This includes 13 hectares of prime Enterprise Zone space available at Swan’s on the River Tyne.

North Tyneside Council has made the redevelopment of this strategic site a major priority and is spending £100m to transform the former shipyard into an advanced manufacturing hub for the offshore industry, bringing thousands of new jobs to Wallsend and benefiting the wider area.

The site is already home to a number of firms including WD Close Engineering, Graspan Frankton Maritime Security Training, Shoney Wind and Swan Hunter NE Ltd while a business incubation hub for SMEs is also under development at the site, to be ready by late spring.

On top of this, 30 hectares of the Port of Tyne’s North Tyneside estate at Whitehill Point falls within the North Bank of the Tyne Enterprise Zone, providing further opportunities for the growing oil, gas and wind energy markets.

The two sites – which are included in the national list of the Centres for Offshore Renewable Engineering (COREs) – benefit from simplified planning processes, plus business rate discounts until 2018 and enhanced capital allowances until 2020.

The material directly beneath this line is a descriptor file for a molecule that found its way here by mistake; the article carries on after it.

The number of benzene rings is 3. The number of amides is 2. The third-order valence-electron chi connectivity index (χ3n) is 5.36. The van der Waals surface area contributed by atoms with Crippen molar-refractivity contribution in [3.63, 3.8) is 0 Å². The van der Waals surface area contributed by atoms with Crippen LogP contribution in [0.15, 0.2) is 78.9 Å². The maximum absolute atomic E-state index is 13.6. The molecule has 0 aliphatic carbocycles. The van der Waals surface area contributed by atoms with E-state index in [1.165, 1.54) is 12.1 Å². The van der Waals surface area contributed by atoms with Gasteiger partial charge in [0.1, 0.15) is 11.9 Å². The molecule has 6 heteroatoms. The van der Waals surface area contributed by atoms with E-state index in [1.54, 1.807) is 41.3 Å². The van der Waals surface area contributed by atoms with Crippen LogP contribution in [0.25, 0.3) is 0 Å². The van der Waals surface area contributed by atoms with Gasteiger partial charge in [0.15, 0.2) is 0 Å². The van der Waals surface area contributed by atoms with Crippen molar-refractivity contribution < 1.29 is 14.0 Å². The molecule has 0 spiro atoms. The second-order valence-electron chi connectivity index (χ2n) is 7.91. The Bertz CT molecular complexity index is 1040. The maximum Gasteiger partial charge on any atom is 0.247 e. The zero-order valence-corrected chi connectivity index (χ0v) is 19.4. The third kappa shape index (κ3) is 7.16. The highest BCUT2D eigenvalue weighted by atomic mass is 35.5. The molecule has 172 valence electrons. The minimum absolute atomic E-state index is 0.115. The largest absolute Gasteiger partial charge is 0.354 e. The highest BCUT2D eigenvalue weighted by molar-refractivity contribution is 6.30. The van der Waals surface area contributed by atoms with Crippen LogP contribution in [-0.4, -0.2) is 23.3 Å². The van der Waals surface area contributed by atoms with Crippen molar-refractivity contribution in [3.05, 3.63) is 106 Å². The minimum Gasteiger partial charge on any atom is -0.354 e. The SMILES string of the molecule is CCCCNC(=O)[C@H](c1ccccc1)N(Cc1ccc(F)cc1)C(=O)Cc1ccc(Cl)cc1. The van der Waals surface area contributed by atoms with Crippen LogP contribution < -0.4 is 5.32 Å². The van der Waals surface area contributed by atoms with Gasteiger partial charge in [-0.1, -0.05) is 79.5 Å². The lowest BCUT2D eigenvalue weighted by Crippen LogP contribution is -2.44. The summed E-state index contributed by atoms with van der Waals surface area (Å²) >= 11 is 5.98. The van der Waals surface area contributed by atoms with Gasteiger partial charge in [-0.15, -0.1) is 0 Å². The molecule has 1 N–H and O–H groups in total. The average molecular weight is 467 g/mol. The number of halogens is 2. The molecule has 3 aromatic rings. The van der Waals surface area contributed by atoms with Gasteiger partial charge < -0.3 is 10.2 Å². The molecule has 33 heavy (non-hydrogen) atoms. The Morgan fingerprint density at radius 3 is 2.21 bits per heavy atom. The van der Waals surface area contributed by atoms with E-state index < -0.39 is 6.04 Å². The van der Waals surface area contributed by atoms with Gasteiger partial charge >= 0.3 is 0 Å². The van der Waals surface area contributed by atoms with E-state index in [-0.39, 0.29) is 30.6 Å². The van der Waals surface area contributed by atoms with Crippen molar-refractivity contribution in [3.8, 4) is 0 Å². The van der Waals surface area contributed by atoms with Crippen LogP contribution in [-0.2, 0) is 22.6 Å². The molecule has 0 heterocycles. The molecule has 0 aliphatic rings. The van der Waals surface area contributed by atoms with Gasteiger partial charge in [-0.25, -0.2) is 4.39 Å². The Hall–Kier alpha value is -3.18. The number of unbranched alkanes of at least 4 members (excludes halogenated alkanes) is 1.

Patrick Melia, chief executive of North Tyneside Council
Patrick Melia, chief executive of North Tyneside Council

Patrick Melia, chief executive of North Tyneside Council, said: “By making the most of our strengths, North Tyneside has continued to grow and prosper during some very challenging times.

“As momentum towards a low-carbon economy accelerates, North Tyneside is rapidly establishing itself as one of the best places to locate if you’re a low-carbon business looking to compete in the global market.

“We have the right infrastructure for manufacturing, access to a skilled workforce, an experienced local supply chain and committed local leadership.”

North Tyneside is also home to leading examples of innovative, people-friendly business parks, including Cobalt, the largest and most successful office park in the UK, offering over 2 million sq ft of office space.